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© Mr Steven Vaux

IoE Number: 310461
Photographer: Mr Steven Vaux
Date Photographed: 02 April 2005
Date listed: 19 September 1972
Date of last amendment: 19 September 1972
Grade I

The Images of England website consists of images of listed buildings based on the statutory list as it was in 2001 and does not incorporate subsequent amendments to the list. For the statutory list and information on the current listed status of individual buildings please go to The National Heritage List for England.

1.Devizes Castle1042including Glass Houseand Garden Wallsencircling west sideof mound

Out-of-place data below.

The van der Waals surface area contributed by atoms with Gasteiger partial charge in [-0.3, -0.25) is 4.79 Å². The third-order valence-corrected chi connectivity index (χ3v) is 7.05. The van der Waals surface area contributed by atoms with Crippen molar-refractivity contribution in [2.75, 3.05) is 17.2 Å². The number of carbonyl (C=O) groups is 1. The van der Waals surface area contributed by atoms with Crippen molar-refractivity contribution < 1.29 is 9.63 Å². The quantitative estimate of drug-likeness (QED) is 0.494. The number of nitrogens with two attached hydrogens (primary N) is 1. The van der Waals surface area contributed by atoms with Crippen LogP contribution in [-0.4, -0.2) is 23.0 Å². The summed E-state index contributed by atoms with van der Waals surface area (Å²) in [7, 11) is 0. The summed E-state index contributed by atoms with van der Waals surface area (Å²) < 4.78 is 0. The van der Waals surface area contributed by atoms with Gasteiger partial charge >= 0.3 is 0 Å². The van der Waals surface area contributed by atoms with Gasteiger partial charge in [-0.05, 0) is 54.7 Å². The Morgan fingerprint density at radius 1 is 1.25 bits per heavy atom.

1. Devizes Castle 1042 including Glass House and Garden Walls encircling west side of mound SU 0061 2/217 I 2. The original castle built by Bishop Roger of Salisbury in reign of Henry I has virtually disappeared. It was partly in ruins in the C16, but finally destroyed at the end of the Civil Wars by Order of Parliament. The site is a magnificent one with a great mound and moat. The mound falls steeply on 3 sides towards the undulating ground to the south-west. The rich parklands of the Old Park form with the Castle mound a fine piece of landscape, which should always be preserved. The plan of the town in the form of a fan with the Castle as the centre of the segment, seems to be too formal to be a haphazard growth. It is reasonably certain that the town grew after the building of the Castle, and it would be interesting to know how far the plan was dictated by the Bishopric of Salisbury, so closely connected with the Castle itself, as occurred at a slightly later date in the case of Salisbury city. The existing structure was begun in 1842 by Goodridge of Bath. Highly asymmetrical. The ashlar faced keep and turret to the south are Goodridge with paired lights divided by colonettes in narrow openings. The rest to the north is a massive rock faced enlargement of 1860's, 70's and 80's. Crenellated parapet, buttresses, superimposed bays, oriel windows and large mullioned and transomed windows. The north tower however, is partly of C17 brick and was originally a windmill. It's rubble base may be part of the original castle. Around the north tower's base, facing west, is a bowed fernery with stone tiled roof, round interlaced arches forming pointed lights with Norman style shafts dividing. Adjoining the fernery to the north is a fine glass house with octagonal base and a stepped domical roof with crowning finial. The entrances are to the east and west: wooden gables with ornamented bargeboards supported by flanking paired colonettes with foliate capitals, on high pedestals. A terrace surrounds the castle with a battlemented parapet. On the west side towards the centre are 2 short sections of arcaded wall, one incorporating in arch some original Norman stone work of zig zag pattern. The interior of the castle is designed in a mixture of neo-Norman, Gothic and C16 styles. The drawing room and bedroom in the northern section facing west have the partly original frames of C16 or early C17 ceilings inserted with carved and gilded bosses, small brackets and ribs, the whole completed in plaster. Scheduled AM.

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